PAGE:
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Alienation of the colonised

Colonial alienation is a product of the overall process of colonising the society and the mind — it is experienced at linguistic, cultural, historical and existential levels

Alienation of the colonised

Majeed Amjad in his poem ‘Autograph’ says:

[I am a stranger, possessing nothing to be remembered; on the plaque of my heart neither any image nor any name exists.]

This verse describes a general state of melancholy that takes hold of all of us at some juncture of our lives and usually passes without being validated. In reality, these lines depict an experience of alienation — a kind of depressing estrangement from our own existence, the real world and the world of memories and history. In other words, a deepened state of hollowness, loneliness, worthlessness and separation has been described by a 20th century Urdu poet who lived an almost-secluded life. We know all kinds of seclusions are either products of socio-economic-historical conditions or existential ones.

Though alienation has been portrayed as an essential hallmark of modern life, its three distinct varieties can be mentioned.The first one is Marxist. According to the Marxian definition, alienation means an estrangement from what one does and from what one receives in return for their work. In simple terms, when a labourer fails to get material reward corresponding to his labour, he alienates himself from both the act and products of his labour. Having been deprived of a sense of being human, he then works like a machine — relentlessly and inadvertently.

The second type of alienation is existentialist in nature. It was formulated by European existentialist writer-philosophers of 19th and 20th century; the likes of Kierkegaard, Sartre, Camus, Heidegger and others. Essentially philosophical in nature, this alienation places human existence at the centre of all human experiences. Humans are alienated from their own, individual, authentic selves. A line from Camus’ Stranger that reads “He doesn’t easily attach or identify with other people,” describes the basic existentialist alienation. The absolute yet melancholic detachment from the world, society, its norms, values and views forms the basis of existentialist alienation.

Alienated people live in a strange, callous, indifferent world. Both Marxist and existentialist types of alienation are Euro-centric, defining how the capitalist, consumer western society has morphed its citizens into alienated beings.

Colonial alienation is the third type of alienation. Indeed, it shares some common characteristics — particularly the theme of estrangement from true, authentic self — with Marxian and existentialist alienation; yet it has its own distinctive type. It follows the layered experience of life that colonial subjects were forced to undergo. The moment someone acquires the role and of course marginalised position of a ‘colonial subject’, the very process of alienation starts.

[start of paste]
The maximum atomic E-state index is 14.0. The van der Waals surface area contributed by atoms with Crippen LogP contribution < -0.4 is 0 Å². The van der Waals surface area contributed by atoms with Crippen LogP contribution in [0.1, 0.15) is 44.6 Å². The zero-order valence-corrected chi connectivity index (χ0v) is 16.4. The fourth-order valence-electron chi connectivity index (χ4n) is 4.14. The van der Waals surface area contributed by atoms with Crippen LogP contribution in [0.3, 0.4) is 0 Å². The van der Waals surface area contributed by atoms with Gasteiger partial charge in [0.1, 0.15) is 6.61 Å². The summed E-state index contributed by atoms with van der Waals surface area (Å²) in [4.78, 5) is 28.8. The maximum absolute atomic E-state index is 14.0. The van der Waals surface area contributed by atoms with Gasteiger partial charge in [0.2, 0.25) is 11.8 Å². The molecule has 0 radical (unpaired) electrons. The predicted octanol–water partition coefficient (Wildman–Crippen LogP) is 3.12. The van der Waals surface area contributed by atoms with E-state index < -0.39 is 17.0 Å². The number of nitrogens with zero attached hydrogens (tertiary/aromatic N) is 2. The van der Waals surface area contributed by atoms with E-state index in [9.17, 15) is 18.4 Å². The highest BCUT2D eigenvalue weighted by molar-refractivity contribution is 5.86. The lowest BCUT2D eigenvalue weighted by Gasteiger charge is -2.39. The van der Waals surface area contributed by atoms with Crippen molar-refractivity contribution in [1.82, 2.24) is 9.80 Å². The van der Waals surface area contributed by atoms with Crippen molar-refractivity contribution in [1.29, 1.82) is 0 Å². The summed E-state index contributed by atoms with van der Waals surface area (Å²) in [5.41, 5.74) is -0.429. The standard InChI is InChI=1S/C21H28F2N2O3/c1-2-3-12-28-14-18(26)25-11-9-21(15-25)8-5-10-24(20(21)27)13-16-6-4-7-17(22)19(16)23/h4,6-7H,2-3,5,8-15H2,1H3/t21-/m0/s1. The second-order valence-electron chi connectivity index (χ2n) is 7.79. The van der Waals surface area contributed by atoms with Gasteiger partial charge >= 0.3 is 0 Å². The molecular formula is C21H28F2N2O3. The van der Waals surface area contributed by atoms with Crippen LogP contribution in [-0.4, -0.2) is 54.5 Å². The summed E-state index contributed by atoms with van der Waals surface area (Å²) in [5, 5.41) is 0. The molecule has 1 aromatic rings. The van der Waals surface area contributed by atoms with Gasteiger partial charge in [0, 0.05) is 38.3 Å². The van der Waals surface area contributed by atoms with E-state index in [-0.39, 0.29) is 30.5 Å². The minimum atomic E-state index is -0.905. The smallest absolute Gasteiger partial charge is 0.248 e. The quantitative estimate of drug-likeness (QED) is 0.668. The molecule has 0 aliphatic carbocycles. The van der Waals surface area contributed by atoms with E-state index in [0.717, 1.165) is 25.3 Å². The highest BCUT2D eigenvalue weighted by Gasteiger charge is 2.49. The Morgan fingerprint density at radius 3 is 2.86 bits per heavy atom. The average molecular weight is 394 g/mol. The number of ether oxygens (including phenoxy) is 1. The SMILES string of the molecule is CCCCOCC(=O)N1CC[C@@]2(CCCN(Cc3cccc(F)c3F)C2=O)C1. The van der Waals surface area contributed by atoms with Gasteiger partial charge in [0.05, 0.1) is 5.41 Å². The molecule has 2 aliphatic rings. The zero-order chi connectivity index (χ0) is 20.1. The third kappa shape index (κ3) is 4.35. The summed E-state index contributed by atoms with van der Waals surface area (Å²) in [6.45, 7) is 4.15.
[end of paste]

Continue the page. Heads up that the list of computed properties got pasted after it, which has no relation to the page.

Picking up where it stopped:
A ‘colonial subject’ is not simply a new political identity imposed by imperial power over its subjects; rather it is a complex and gradual psychological process of attaining new subjectivities. The outlines of the colonial subjects’ subjectivity are sketched in outside, imperial, estranged, Other’s world. They feel compelled to desire that subjectivity — an overall, commanding cognitive way to perceive the outside world and to determine preferences and relations between their inner and outer worlds. He or she is commanded, directed, and advised from the Other that inhabits doggedly within. In this way, the colonial subject is subject to alienation from their local, real, authentic self.

The ‘colonial subject’ is impelled to stay confined to the ‘present’ created by the coloniser. The ‘present’ acquires a particular place and necessarily hegemonic position in the overall design of colonialism. Colonial masters make their subjects believe that their ‘political past’ was despotic and that their ‘cultural past’ was wrapped in decadence while their ‘present’ is inundated with enlightenment, reform, progress, development, new educational systems and constitutional institutes. This is done through initiating the grand agenda of reforms aiming to transform the public sphere of colonies and rewriting the history of colonial territories.

Rewriting history partly involves the total erasure of past memories and partly the misrepresentation of historical events, personalities, institutions. How Indian history was misinterpreted by ourEnglish masters is satirically emphasised by Shibli Nomani in his poem ‘Hamar Tarz e Hukumat’ [Our way of government]:

[You (the British rulers-cum-historians) have picked up from the whole story (of Muslim rule in India) just one thing: that Alamgir was cruel, heartless and killer of Hindus.]

Books of local authors are burned or banned on the pretext that they contain immoral, obscene materials. Likewise, libraries containing rare manuscripts are smouldered or looted in order to shift them to the imperial centre in the name of preservation. The dementia and hatred for the past paves the way to desire and celebrate the ‘colonial-cum-modern’ present.